I read lots of academic papers in my field - though certainly not as many as I "should" - but how do I go about finding them? It sometimes strikes me that I don't really have a good strategy for keeping up to date, or for finding good references when I get a new idea.
I go to conferences, like others do. But obviously I don't go to every conference, and I don't see every presentation on a conference, and I'm not mentally present during every presentation I see. Anything else would be impossible. Worse, conference proceedings are usually only available as hard-to-search CDs or books, instead of for free on the conference website, which would be the sensible option.
There are a few repositories meant to contain papers, or links to papers, in particular research fields, and also to provide good means of finding the papers you want. Sadly, many of them are half-baked.
CoRR (arXiv) have never reached anywhere near the same popularity in Computer Science as it has in physics, probably partly due to weird requirements of submitting the latex source of every paper, something that rarely works in practice. Cogprints have likewise failed to take off, even though the technical platform seems decent enough. Citeseer used to be good around 2002-2003, but seems to have been neglected by its administrators lately (I've had serious problems correcting missing or faulty metadata for my own papers). Bill Langdon's GP Bibliography is excellent, though for a limited domain.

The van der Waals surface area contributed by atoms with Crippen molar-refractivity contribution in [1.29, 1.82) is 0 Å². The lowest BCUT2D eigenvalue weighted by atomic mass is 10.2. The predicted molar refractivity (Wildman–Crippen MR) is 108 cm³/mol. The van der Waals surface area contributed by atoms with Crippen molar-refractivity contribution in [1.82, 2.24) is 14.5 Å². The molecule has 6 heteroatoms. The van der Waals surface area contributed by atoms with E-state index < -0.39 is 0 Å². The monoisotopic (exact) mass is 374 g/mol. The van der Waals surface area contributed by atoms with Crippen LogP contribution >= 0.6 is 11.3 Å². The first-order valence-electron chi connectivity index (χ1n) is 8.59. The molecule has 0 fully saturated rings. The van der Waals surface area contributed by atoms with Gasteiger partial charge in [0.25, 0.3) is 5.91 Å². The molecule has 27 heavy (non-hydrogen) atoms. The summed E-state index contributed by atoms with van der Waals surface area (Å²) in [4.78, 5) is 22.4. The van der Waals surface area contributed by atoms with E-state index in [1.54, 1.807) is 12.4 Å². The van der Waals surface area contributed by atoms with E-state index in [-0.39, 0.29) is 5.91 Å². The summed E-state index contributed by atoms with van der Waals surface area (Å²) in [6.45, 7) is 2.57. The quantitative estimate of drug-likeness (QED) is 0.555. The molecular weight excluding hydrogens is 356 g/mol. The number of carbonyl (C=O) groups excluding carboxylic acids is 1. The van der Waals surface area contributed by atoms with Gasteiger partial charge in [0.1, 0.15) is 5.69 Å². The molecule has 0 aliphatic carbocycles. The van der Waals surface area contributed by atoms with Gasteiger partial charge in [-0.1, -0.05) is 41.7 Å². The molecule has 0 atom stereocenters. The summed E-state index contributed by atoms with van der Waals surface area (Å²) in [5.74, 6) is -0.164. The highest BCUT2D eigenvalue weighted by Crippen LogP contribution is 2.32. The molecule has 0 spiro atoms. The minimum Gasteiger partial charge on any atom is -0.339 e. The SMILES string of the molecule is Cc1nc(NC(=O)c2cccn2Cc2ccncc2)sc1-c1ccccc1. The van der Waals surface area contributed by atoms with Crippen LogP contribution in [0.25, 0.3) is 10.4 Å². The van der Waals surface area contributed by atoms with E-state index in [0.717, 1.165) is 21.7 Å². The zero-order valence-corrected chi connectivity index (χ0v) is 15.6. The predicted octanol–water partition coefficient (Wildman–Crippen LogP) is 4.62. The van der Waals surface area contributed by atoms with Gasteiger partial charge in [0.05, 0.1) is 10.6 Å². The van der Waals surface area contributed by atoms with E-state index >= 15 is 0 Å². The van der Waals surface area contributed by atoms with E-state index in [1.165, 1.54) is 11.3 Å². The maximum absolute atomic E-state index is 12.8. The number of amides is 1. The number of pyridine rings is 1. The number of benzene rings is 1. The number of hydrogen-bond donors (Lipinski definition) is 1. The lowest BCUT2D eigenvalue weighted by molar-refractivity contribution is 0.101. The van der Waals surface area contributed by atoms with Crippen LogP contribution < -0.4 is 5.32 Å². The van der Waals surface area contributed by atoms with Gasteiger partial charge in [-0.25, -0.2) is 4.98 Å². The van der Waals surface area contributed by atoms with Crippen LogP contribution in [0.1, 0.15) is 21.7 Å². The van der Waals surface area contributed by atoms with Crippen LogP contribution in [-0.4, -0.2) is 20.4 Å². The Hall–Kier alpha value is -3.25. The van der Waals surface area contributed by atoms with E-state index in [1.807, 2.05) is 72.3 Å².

In the best of all world, every paper should be easy to find through Google Scholar. A main obstacle to this is that so many researchers fail to make their papers available on their personal websites. Even in computer science! This is puzzling, and shameful.
I think it is every serious researcher's obligation to make his complete scientific output publicly available on his own home page, unless he/she has a very good excuse. Otherwise one would suspect that he/she has something to hide.
So if you are reading this, and still haven't made all your publications freely downloadable from your website, go and do it. Now. For the sake of science, and your own reputation as an honest scientist. Unless you have a very, very good reason why you shouldn't. And you probably haven't.
(Yes, I do feel quite strongly about this...)